Strands of ligature, such as surgical silk, are cemented near the distal end of the nasojejunal feeding conduit and again at approximately 3-5 cm to the first ligature.
The envelope containing the methylene blue treated cation exchange substance is tied to the distal end of a nasojejunal feeding conduit with the previously cemented ties. A second envelope as a control may also be ligated about 25 cm from the first envelope. The conduit is intubated orally or nasally to a predetermined length. After a predetermined time period, the conduit is removed and the degree of coloration of the indicator envelope is visually compared to a color rule indicating the length of time of exposure to low pH.
While the invention has been described with reference to a preferred embodiment, it will be understood by those skilled in the art that various changes may be made and equivalents may be substituted for elements thereof without departing from the scope of the invention. In addition, many modifications may be made to adapt a particular situation or material to the teachings of the invention without departing from the essential scope thereof. For example, an anion exchange resin bound to a non-toxic anionic dye may be placed within an envelope situated in the stomach to semi-quantitatively determine the amount of time of exposure to ambient pH of 7 or greater. Therefore, it is intended that the invention not be limited to a particular embodiment disclosed as the best mode contemplated for carrying out the invention, but that the invention will include all embodiments falling within the scope of the appended claims.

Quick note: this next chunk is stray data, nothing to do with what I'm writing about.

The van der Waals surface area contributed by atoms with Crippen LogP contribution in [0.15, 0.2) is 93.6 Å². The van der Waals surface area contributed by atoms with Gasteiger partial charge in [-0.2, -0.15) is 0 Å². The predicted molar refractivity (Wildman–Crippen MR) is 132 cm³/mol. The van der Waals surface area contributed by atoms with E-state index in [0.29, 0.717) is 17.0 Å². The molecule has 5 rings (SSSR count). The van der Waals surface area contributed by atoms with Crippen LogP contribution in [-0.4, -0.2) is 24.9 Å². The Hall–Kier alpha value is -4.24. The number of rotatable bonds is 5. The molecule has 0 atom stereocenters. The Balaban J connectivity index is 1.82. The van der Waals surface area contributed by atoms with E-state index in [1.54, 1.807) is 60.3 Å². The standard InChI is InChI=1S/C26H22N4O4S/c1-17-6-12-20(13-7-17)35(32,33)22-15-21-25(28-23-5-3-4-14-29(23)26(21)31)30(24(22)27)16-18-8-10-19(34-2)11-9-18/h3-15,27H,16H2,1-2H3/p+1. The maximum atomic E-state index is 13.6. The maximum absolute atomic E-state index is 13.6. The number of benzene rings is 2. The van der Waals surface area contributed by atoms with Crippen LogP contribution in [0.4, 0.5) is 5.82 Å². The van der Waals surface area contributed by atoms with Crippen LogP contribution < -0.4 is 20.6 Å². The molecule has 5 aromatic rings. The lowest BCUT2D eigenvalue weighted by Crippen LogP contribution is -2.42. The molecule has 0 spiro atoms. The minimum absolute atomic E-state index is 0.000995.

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|U.S. Classification||600/350, 600/361, 436/163|
|International Classification||A61B5/07, A61M25/00|
|Cooperative Classification||A61B5/4233, A61B5/42, A61B5/073|
|European Classification||A61B5/42, A61B5/42K4, A61B5/07B|
|Aug 15, 1986||AS||Assignment|
Owner name: UNIVERSIT OF HEALTH SCIENCES/THE CHICAGO MEDICAL S
Free format text: ASSIGNMENT OF ASSIGNORS INTEREST.;ASSIGNOR:REICHSTEIN, BENJAMIN J.;REEL/FRAME:004593/0604
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Owner name: UNIVERSIT OF HEALTH SCIENCES/THE CHICAGO MEDICAL S
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|Sep 12, 1994||AS||Assignment|
Owner name: HERMAN M. FINCH UNIVERSITY OF HEALTH SCIENCES/THE
Free format text: ASSIGNMENT OF ASSIGNORS INTEREST;ASSIGNOR:UNIVERSITY OF HEALTH SCIENCES/THE CHICAGO MEDICAL SCHOOL;REEL/FRAME:007112/0555
Effective date: 19940728